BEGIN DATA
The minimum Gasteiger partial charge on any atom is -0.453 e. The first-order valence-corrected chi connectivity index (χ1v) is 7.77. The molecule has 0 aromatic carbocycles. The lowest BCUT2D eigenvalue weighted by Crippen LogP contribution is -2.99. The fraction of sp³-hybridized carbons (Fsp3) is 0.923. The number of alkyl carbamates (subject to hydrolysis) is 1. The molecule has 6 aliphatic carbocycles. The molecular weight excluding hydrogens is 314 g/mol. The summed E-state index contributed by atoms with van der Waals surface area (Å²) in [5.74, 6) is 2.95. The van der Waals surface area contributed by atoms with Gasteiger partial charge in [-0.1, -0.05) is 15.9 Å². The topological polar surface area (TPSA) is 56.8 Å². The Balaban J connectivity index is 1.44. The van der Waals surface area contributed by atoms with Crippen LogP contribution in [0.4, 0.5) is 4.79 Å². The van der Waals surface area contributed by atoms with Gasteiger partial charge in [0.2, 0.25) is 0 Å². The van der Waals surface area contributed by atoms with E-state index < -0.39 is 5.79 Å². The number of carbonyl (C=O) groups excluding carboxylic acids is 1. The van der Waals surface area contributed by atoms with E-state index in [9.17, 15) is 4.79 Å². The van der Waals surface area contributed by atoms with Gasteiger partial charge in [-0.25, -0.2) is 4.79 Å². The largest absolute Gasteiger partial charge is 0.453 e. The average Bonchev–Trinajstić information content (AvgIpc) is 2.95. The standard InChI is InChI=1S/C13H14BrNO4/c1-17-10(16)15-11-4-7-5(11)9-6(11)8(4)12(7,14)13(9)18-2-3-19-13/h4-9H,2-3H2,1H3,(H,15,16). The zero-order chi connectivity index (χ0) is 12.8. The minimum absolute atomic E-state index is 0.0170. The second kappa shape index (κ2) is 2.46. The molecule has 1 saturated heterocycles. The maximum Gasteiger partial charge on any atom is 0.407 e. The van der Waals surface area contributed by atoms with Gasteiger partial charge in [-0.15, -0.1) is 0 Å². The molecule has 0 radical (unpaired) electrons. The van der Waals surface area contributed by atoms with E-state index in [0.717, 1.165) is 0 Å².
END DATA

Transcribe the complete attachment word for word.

The minimum Gasteiger partial charge on any atom is -0.453 e. The first-order valence-corrected chi connectivity index (χ1v) is 7.77. The molecule has 0 aromatic carbocycles. The lowest BCUT2D eigenvalue weighted by Crippen LogP contribution is -2.99. The fraction of sp³-hybridized carbons (Fsp3) is 0.923. The number of alkyl carbamates (subject to hydrolysis) is 1. The molecule has 6 aliphatic carbocycles. The molecular weight excluding hydrogens is 314 g/mol. The summed E-state index contributed by atoms with van der Waals surface area (Å²) in [5.74, 6) is 2.95. The van der Waals surface area contributed by atoms with Gasteiger partial charge in [-0.1, -0.05) is 15.9 Å². The topological polar surface area (TPSA) is 56.8 Å². The Balaban J connectivity index is 1.44. The van der Waals surface area contributed by atoms with Crippen LogP contribution in [0.4, 0.5) is 4.79 Å². The van der Waals surface area contributed by atoms with Gasteiger partial charge in [0.2, 0.25) is 0 Å². The van der Waals surface area contributed by atoms with E-state index < -0.39 is 5.79 Å². The number of carbonyl (C=O) groups excluding carboxylic acids is 1. The van der Waals surface area contributed by atoms with E-state index in [9.17, 15) is 4.79 Å². The van der Waals surface area contributed by atoms with Gasteiger partial charge in [-0.25, -0.2) is 4.79 Å². The largest absolute Gasteiger partial charge is 0.453 e. The average Bonchev–Trinajstić information content (AvgIpc) is 2.95. The standard InChI is InChI=1S/C13H14BrNO4/c1-17-10(16)15-11-4-7-5(11)9-6(11)8(4)12(7,14)13(9)18-2-3-19-13/h4-9H,2-3H2,1H3,(H,15,16). The zero-order chi connectivity index (χ0) is 12.8. The minimum absolute atomic E-state index is 0.0170. The second kappa shape index (κ2) is 2.46. The molecule has 1 saturated heterocycles. The maximum Gasteiger partial charge on any atom is 0.407 e. The van der Waals surface area contributed by atoms with Gasteiger partial charge in [-0.15, -0.1) is 0 Å². The molecule has 0 radical (unpaired) electrons. The van der Waals surface area contributed by atoms with E-state index in [0.717, 1.165) is 0 Å².